3 years ago

Early life socioeconomic determinants of dietary score and pattern trajectories across six waves of the Longitudinal Study of Australian Children

Background

Social patterning of dietary-related diseases may partly be explained by population disparities in children’s diets. This study aimed to determine which early life socioeconomic factors best predict dietary trajectories across childhood.

Methods

For waves 2–6 of the Baby (B) Cohort (ages 2–3 to 10–11 years) and waves 1–6 of the Kindergarten (K) Cohort (ages 4–5 to 14–15 years) of the Longitudinal Study of Australian Children, we constructed trajectories of dietary scores and of empirically derived dietary patterns. Dietary scores, based on the Australian Dietary Guidelines, summed children’s consumption frequencies of seven groups of foods or drinks over the last 24 hours. Dietary patterns at each wave were derived using factor analyses of 12–16 food or drink items. Using multinomial logistic regression analyses, we examined associations of baseline single (parental education, remoteness area, parental employment, income, food security and home ownership) and composite (socioeconomic position and neighbourhood disadvantage) factors with adherence to dietary trajectories.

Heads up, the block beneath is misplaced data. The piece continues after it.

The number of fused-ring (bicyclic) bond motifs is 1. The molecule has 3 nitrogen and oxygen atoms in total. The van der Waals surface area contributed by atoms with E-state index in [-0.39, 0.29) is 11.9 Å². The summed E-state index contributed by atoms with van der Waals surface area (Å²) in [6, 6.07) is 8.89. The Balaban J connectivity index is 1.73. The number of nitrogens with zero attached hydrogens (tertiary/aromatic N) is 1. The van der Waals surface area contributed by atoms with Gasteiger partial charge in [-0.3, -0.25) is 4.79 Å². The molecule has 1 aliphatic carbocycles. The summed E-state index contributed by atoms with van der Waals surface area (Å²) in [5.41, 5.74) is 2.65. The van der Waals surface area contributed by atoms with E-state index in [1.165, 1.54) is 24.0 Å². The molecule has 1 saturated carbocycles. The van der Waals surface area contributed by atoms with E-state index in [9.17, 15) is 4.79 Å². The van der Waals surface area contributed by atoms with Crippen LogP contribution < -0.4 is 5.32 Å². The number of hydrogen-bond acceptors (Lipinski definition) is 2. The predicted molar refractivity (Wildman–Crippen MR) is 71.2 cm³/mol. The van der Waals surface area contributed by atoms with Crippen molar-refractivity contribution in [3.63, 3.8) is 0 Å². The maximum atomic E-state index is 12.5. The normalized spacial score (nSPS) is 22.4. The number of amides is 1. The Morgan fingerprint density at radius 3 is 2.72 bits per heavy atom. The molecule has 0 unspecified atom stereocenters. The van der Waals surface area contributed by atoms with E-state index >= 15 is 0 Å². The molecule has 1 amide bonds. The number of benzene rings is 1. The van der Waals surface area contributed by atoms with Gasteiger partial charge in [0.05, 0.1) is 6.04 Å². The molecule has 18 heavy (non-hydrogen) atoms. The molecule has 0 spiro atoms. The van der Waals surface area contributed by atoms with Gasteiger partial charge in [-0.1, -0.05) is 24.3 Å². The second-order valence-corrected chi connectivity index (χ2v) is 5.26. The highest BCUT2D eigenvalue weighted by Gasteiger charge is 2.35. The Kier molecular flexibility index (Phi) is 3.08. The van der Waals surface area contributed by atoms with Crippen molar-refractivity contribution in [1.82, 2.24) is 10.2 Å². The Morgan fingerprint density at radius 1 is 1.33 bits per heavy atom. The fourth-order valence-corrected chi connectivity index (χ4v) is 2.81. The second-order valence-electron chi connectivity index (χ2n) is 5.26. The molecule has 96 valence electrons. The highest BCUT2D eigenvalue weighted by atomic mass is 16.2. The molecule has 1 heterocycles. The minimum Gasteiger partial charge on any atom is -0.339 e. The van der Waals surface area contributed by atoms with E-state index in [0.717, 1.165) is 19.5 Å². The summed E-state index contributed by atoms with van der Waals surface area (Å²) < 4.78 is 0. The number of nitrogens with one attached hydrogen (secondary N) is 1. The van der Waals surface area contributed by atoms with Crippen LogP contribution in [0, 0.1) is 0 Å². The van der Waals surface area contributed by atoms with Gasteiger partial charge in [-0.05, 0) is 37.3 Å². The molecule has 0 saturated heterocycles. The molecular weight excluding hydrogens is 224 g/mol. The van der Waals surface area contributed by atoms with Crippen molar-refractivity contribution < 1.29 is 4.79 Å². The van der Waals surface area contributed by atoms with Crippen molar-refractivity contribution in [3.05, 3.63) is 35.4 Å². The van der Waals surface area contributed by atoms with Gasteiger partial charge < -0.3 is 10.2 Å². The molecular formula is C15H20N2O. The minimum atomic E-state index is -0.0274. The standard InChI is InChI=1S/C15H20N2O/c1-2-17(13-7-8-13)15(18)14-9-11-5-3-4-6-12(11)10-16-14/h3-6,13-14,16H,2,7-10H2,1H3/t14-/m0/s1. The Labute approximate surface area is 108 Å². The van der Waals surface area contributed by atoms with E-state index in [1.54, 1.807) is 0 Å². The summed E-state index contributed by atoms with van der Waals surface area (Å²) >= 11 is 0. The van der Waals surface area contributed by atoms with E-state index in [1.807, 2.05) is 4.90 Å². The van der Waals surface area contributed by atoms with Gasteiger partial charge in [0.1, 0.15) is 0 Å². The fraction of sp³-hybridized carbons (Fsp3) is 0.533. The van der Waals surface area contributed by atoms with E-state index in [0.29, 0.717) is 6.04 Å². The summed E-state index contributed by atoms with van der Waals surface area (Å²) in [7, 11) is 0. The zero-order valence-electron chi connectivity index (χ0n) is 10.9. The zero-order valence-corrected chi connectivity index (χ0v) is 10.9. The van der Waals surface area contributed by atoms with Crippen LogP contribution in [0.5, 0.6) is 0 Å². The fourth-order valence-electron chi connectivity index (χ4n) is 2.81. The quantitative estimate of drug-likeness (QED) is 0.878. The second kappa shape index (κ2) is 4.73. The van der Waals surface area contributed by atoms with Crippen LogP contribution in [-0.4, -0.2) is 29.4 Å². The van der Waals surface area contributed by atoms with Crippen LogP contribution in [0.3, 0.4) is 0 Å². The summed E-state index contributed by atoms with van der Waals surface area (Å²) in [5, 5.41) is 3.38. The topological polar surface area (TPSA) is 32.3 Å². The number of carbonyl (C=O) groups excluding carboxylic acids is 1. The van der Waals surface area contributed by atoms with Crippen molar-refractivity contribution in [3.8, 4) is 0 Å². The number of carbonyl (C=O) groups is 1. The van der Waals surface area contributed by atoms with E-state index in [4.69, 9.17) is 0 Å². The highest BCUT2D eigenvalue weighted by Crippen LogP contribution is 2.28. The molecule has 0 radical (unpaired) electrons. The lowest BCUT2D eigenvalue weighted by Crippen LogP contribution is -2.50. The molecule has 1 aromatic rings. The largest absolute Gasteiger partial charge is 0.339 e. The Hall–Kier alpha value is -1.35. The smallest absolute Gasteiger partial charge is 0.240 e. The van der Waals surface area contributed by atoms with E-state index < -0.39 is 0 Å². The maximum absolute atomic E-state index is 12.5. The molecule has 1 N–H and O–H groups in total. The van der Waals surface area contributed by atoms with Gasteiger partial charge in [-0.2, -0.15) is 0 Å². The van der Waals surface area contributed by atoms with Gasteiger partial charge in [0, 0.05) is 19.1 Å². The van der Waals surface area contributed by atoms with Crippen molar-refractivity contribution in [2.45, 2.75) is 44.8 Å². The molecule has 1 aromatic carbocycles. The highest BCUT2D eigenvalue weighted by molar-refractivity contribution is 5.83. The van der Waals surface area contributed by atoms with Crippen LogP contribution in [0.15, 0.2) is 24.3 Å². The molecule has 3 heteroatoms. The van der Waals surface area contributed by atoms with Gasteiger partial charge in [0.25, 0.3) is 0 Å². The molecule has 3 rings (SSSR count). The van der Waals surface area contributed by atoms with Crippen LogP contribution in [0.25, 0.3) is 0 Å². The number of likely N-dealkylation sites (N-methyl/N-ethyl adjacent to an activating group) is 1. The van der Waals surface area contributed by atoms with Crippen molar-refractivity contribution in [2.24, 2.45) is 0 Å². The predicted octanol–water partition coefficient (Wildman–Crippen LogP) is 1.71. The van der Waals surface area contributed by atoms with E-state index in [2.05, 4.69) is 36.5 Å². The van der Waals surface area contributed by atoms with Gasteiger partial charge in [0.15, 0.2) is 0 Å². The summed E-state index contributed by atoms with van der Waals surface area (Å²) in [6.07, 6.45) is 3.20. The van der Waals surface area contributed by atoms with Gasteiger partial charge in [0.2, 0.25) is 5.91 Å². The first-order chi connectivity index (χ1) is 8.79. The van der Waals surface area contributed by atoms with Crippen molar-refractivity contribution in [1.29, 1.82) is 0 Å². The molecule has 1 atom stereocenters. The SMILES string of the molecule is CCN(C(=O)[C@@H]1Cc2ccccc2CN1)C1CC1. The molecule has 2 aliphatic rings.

Results

All dietary trajectory outcomes across both cohorts showed profound gradients by composite socioeconomic position but not by neighbourhood disadvantage. For example, odds for children in the lowest relative to highest socioeconomic position quintile being in the ‘never healthy’ relative to the ‘always healthy’ score trajectory were OR=16.40, 95% CI 9.40 to 28.61 (B Cohort). Among the single variables, only parental education consistently predicted dietary trajectories.

Conclusion

Child dietary trajectories vary profoundly by family socioeconomic position. If causal, reducing dietary inequities may require researching underlying pathways, tackling socioeconomic inequities and targeting health promoting interventions to less educated families.

Publisher URL: http://jech.bmj.com/cgi/content/short/71/12/1152

DOI: 10.1136/jech-2017-209641

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